Search Engine Marketing


Clients often ask us whether they should invest in SEO (Search Engine Optimization) or SEM (Search Engine Marketing). The answer often depends on the client’s individual needs, but essential to making that decision is truly understanding the difference between the two.

SEO is a long term investment. It involves making tweaks and adding content with the goal of gaining ground on organic (free) search result pages. We at Appletree often compare SEO to buying a home, rather than renting it. Organic search results typically change very slowly, so the results may not be immediate. However, when they do set in, they last longer and take fewer resources to maintain (once you’re on top). Even after you stop investing in SEO, residual traffic will continue pouring in long after.

SEM, on the other hand, has traditionally involved directly paying listing services and search engines for ad placement. Like a rental, as soon as you stop paying, traffic stops immediately. You are not building any equity. SEM has been growing a lot lately; let’s take a closer look at just how it has evolved.

Paid Search

Most search engines sell ad campaigns on a pay-per-click or pay-per-view basis. Basically, you set a monthly budget which determines how often your ad appears or how many clicks it can receive before the ad is taken down. While much of this remains the same in 2017, the number of these campaigns targeting local searches has grown significantly. A 2016 study by Search Engine Watch found that “near me” searches had grown 15-fold since 2013. Even as recently as 2016 the number of these searches was still doubling every year. All this new traffic has attracted a lot of competition for locality-based SEM campaigns.

Paid Link Building

While building an SEM strategy, it’s tempting to blow your entire budget on Google pay-per-click campaigns. But it’s important to consider that search engines are not the only way people can find your website. Rather than dumping every resource into one basket, good SEM managers have been investing in less traditional forms of online advertising to supplement their search engine budget.

For example, you might contact a relevant blogger, podcaster, or radio personality and offer them compensation in exchange for talking about your business. Some will even grant an interview in exchange for traded services or monetary compensation. This type of “influencer marketing” can be extremely valuable to your brand, helping to build trust among new audiences.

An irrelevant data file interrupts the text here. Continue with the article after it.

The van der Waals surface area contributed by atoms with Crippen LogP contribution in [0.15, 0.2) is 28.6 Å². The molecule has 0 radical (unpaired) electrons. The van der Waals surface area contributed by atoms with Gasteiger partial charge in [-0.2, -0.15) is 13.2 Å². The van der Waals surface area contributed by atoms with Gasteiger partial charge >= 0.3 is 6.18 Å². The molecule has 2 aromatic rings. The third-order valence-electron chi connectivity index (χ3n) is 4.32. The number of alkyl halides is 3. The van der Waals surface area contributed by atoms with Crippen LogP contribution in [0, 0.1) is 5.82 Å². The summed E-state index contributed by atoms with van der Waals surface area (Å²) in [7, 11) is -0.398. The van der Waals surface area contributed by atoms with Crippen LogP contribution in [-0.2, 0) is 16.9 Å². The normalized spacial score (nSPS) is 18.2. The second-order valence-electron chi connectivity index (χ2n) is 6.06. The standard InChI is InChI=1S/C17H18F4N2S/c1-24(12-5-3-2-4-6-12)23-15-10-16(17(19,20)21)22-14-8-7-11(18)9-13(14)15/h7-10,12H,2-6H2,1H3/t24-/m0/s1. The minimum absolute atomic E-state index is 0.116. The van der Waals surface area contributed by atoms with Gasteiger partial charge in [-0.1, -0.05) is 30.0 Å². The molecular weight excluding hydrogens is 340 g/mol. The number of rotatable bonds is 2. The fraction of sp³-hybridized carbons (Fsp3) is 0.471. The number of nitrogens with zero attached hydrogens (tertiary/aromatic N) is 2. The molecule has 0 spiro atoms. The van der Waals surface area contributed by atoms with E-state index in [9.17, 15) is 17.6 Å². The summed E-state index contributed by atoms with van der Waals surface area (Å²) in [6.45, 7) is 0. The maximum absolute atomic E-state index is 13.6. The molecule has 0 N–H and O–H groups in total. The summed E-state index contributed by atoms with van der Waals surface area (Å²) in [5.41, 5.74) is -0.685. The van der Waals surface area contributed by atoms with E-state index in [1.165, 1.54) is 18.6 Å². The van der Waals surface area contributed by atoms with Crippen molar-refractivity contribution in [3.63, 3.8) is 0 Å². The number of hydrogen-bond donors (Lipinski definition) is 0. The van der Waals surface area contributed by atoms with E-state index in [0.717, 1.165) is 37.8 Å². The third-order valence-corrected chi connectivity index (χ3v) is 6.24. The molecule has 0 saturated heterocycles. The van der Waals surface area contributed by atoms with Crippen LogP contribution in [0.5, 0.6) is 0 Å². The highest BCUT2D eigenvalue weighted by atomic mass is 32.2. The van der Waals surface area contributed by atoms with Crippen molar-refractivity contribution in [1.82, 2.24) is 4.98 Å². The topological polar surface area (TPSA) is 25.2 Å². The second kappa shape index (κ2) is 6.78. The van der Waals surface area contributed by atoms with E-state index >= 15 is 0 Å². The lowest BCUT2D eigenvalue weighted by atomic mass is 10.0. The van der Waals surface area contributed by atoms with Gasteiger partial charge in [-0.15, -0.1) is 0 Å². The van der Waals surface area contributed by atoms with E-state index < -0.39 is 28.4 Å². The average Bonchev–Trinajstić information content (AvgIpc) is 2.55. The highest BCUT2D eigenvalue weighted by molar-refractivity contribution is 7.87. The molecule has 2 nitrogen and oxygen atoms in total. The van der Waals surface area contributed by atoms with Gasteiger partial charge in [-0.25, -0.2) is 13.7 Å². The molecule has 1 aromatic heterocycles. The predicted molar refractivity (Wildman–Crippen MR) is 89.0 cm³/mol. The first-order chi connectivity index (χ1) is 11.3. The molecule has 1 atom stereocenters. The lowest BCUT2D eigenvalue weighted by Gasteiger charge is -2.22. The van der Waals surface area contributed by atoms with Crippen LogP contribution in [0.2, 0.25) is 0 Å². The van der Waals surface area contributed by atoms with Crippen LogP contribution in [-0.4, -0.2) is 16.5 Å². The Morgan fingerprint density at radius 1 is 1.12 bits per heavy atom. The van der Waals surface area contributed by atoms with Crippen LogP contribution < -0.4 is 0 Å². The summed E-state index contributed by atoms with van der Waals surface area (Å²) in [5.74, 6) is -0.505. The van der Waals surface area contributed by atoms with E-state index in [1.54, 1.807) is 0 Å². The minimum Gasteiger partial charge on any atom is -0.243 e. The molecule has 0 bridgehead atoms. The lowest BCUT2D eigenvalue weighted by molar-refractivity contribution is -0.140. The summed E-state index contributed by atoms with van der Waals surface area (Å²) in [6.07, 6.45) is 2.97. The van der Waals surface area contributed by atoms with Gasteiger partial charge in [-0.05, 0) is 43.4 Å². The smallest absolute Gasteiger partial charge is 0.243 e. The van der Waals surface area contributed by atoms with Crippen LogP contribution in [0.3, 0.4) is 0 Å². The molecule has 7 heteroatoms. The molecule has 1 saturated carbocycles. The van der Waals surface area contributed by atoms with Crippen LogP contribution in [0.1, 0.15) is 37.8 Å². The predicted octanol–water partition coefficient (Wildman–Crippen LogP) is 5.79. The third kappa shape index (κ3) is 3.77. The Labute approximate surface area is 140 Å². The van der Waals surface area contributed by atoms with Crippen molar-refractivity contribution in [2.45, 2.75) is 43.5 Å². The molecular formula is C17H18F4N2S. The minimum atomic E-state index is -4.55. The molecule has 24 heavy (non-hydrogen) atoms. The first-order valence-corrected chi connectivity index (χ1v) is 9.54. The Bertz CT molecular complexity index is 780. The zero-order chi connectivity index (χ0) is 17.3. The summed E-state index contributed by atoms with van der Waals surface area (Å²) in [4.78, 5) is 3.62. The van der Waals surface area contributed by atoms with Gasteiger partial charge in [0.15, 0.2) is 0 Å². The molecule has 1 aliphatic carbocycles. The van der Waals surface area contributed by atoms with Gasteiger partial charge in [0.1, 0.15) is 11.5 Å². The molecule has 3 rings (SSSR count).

Likewise, online publications often write about businesses in their area. For example, they might write an article about the “Best Union Shops to Work for in Pittsburgh”. Of course you can’t usually pay to appear in an article like that, but it can pay off to become familiar with the publications which might write about you at some point. Paying for advertisements on their site might land you near the top of the picks next time they’re compiling such a list. As a bonus, search engines love articles that contain lists of links since they answer questions while also giving the searcher some choices.

Link Farms

On the web, a link farm is any group of sites that all link to every other site in the group. Farmers typically charge a fee to list your site. You might have even seen some of them advertising via junk mail, claiming something like, “Pay Just $99 and Get Your Site on 2,000 Websites”. Usually back links are a good thing, but stay far away from link farms. Search engines caught on a long time ago and consider link farms to be a form of spam. If your site appears in a known link farm, Google will actually downgrade your SEO score. If you continue to advertise in this manner, you may be removed from search results altogether.

Directory Sites

Like the local yellow pages, directory sites simply list businesses, usually divided by category and/or location. Directories display information about your business. Though they do provide back links, they are much more useful and reputable than link farm operations. Many popular directory sites, such as Hotfrog, will list your business for free. Most of them also offer a paid premium slot. Paying can float your business to the top of the list. This can be good for getting leads, but beware of spending too much for these – the results can be difficult to track.

A good web company can help build up your listings. They’ll help you encourage the type of reviews that will put your listing on top without breaking the bank. Just like with other SEM, when you stop paying for a premium listing, your business goes back to the bottom.

Is SEM Enough?

In general, SEM is good for getting fast results. It works best when supplemented with a long-term SEO strategy. This way, as your SEO gradually builds, you’ll be able to scale back that costly SEM budget over time.

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